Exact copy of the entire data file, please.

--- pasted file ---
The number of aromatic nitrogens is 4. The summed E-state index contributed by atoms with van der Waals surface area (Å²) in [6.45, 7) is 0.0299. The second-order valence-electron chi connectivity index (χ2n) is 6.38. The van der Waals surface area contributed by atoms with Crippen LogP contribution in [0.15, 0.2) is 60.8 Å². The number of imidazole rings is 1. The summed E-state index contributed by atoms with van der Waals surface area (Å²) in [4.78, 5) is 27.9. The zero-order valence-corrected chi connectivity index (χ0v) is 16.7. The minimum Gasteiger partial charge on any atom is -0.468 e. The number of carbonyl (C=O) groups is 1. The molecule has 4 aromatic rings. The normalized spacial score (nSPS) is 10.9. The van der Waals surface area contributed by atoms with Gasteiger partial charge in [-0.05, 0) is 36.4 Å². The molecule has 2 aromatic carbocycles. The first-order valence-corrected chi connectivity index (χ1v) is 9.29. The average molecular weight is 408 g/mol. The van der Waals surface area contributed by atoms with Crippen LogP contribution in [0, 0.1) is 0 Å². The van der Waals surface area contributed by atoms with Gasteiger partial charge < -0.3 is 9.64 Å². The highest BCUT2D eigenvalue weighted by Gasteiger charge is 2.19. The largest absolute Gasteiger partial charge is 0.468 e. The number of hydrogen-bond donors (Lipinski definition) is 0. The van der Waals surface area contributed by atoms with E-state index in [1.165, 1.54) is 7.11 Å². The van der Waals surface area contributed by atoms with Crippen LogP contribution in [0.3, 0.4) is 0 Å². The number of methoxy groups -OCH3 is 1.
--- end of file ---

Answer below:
The number of aromatic nitrogens is 4. The summed E-state index contributed by atoms with van der Waals surface area (Å²) in [6.45, 7) is 0.0299. The second-order valence-electron chi connectivity index (χ2n) is 6.38. The van der Waals surface area contributed by atoms with Crippen LogP contribution in [0.15, 0.2) is 60.8 Å². The number of imidazole rings is 1. The summed E-state index contributed by atoms with van der Waals surface area (Å²) in [4.78, 5) is 27.9. The zero-order valence-corrected chi connectivity index (χ0v) is 16.7. The minimum Gasteiger partial charge on any atom is -0.468 e. The number of carbonyl (C=O) groups is 1. The molecule has 4 aromatic rings. The normalized spacial score (nSPS) is 10.9. The van der Waals surface area contributed by atoms with Gasteiger partial charge in [-0.05, 0) is 36.4 Å². The molecule has 2 aromatic carbocycles. The first-order valence-corrected chi connectivity index (χ1v) is 9.29. The average molecular weight is 408 g/mol. The van der Waals surface area contributed by atoms with Crippen LogP contribution in [0, 0.1) is 0 Å². The van der Waals surface area contributed by atoms with Gasteiger partial charge < -0.3 is 9.64 Å². The highest BCUT2D eigenvalue weighted by Gasteiger charge is 2.19. The largest absolute Gasteiger partial charge is 0.468 e. The number of hydrogen-bond donors (Lipinski definition) is 0. The van der Waals surface area contributed by atoms with E-state index in [1.165, 1.54) is 7.11 Å². The van der Waals surface area contributed by atoms with Crippen LogP contribution in [0.3, 0.4) is 0 Å². The number of methoxy groups -OCH3 is 1.